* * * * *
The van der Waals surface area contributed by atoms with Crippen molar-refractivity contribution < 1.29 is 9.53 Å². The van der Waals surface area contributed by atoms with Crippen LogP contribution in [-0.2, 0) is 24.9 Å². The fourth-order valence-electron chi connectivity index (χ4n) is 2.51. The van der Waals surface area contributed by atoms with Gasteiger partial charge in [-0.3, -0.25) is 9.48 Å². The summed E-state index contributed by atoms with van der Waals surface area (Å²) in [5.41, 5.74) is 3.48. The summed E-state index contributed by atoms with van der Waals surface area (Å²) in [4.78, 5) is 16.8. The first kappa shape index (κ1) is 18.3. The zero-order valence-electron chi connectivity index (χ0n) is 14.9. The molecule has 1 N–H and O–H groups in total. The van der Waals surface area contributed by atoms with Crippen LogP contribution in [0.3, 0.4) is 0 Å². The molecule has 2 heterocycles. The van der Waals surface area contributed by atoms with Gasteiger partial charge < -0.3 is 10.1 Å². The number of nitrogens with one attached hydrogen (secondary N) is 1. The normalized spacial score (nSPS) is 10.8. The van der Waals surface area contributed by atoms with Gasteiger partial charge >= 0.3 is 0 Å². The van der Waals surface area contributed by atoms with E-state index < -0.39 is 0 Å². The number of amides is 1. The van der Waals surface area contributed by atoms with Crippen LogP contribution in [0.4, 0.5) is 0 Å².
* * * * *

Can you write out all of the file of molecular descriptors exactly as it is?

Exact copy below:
The van der Waals surface area contributed by atoms with Crippen molar-refractivity contribution < 1.29 is 9.53 Å². The van der Waals surface area contributed by atoms with Crippen LogP contribution in [-0.2, 0) is 24.9 Å². The fourth-order valence-electron chi connectivity index (χ4n) is 2.51. The van der Waals surface area contributed by atoms with Gasteiger partial charge in [-0.3, -0.25) is 9.48 Å². The summed E-state index contributed by atoms with van der Waals surface area (Å²) in [5.41, 5.74) is 3.48. The summed E-state index contributed by atoms with van der Waals surface area (Å²) in [4.78, 5) is 16.8. The first kappa shape index (κ1) is 18.3. The zero-order valence-electron chi connectivity index (χ0n) is 14.9. The molecule has 1 N–H and O–H groups in total. The van der Waals surface area contributed by atoms with Crippen LogP contribution in [0.3, 0.4) is 0 Å². The molecule has 2 heterocycles. The van der Waals surface area contributed by atoms with Gasteiger partial charge < -0.3 is 10.1 Å². The number of nitrogens with one attached hydrogen (secondary N) is 1. The normalized spacial score (nSPS) is 10.8. The van der Waals surface area contributed by atoms with Gasteiger partial charge >= 0.3 is 0 Å². The van der Waals surface area contributed by atoms with E-state index < -0.39 is 0 Å². The number of amides is 1. The van der Waals surface area contributed by atoms with Crippen LogP contribution in [0.4, 0.5) is 0 Å².